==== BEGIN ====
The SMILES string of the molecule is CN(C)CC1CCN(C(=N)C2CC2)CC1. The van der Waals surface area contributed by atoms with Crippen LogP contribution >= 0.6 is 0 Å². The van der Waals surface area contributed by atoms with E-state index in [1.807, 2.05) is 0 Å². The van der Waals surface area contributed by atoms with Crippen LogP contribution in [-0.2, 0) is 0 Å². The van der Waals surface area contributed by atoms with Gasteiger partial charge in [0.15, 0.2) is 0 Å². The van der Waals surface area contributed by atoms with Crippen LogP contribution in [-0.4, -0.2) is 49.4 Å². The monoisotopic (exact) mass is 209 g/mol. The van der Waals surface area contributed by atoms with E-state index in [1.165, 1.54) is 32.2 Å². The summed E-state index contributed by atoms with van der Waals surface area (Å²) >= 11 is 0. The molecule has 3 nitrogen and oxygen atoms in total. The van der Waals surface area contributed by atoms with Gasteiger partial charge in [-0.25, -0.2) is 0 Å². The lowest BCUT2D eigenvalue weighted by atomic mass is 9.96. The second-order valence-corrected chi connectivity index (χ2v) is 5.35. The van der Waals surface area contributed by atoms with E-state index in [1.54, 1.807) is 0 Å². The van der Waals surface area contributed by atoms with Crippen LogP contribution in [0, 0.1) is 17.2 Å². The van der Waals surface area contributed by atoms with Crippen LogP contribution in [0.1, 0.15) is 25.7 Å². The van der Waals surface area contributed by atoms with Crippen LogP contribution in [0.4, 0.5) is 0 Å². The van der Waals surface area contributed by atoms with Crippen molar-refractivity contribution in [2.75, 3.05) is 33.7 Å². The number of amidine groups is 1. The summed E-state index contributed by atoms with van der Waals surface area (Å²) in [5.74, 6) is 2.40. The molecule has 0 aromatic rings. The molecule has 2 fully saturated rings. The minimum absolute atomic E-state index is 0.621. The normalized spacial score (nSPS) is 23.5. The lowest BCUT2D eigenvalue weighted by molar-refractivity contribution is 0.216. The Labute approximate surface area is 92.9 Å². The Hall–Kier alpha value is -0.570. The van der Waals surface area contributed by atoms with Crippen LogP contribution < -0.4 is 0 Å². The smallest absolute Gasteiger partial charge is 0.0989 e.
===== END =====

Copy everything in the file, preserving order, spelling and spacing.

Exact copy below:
The SMILES string of the molecule is CN(C)CC1CCN(C(=N)C2CC2)CC1. The van der Waals surface area contributed by atoms with Crippen LogP contribution >= 0.6 is 0 Å². The van der Waals surface area contributed by atoms with E-state index in [1.807, 2.05) is 0 Å². The van der Waals surface area contributed by atoms with Crippen LogP contribution in [-0.2, 0) is 0 Å². The van der Waals surface area contributed by atoms with Gasteiger partial charge in [0.15, 0.2) is 0 Å². The van der Waals surface area contributed by atoms with Crippen LogP contribution in [-0.4, -0.2) is 49.4 Å². The monoisotopic (exact) mass is 209 g/mol. The van der Waals surface area contributed by atoms with E-state index in [1.165, 1.54) is 32.2 Å². The summed E-state index contributed by atoms with van der Waals surface area (Å²) >= 11 is 0. The molecule has 3 nitrogen and oxygen atoms in total. The van der Waals surface area contributed by atoms with Gasteiger partial charge in [-0.25, -0.2) is 0 Å². The lowest BCUT2D eigenvalue weighted by atomic mass is 9.96. The second-order valence-corrected chi connectivity index (χ2v) is 5.35. The van der Waals surface area contributed by atoms with E-state index in [1.54, 1.807) is 0 Å². The van der Waals surface area contributed by atoms with Crippen LogP contribution in [0, 0.1) is 17.2 Å². The van der Waals surface area contributed by atoms with Crippen LogP contribution in [0.1, 0.15) is 25.7 Å². The van der Waals surface area contributed by atoms with Crippen LogP contribution in [0.4, 0.5) is 0 Å². The van der Waals surface area contributed by atoms with Crippen molar-refractivity contribution in [2.75, 3.05) is 33.7 Å². The number of amidine groups is 1. The summed E-state index contributed by atoms with van der Waals surface area (Å²) in [5.74, 6) is 2.40. The molecule has 0 aromatic rings. The molecule has 2 fully saturated rings. The minimum absolute atomic E-state index is 0.621. The normalized spacial score (nSPS) is 23.5. The lowest BCUT2D eigenvalue weighted by molar-refractivity contribution is 0.216. The Labute approximate surface area is 92.9 Å². The Hall–Kier alpha value is -0.570. The van der Waals surface area contributed by atoms with Crippen LogP contribution < -0.4 is 0 Å². The smallest absolute Gasteiger partial charge is 0.0989 e.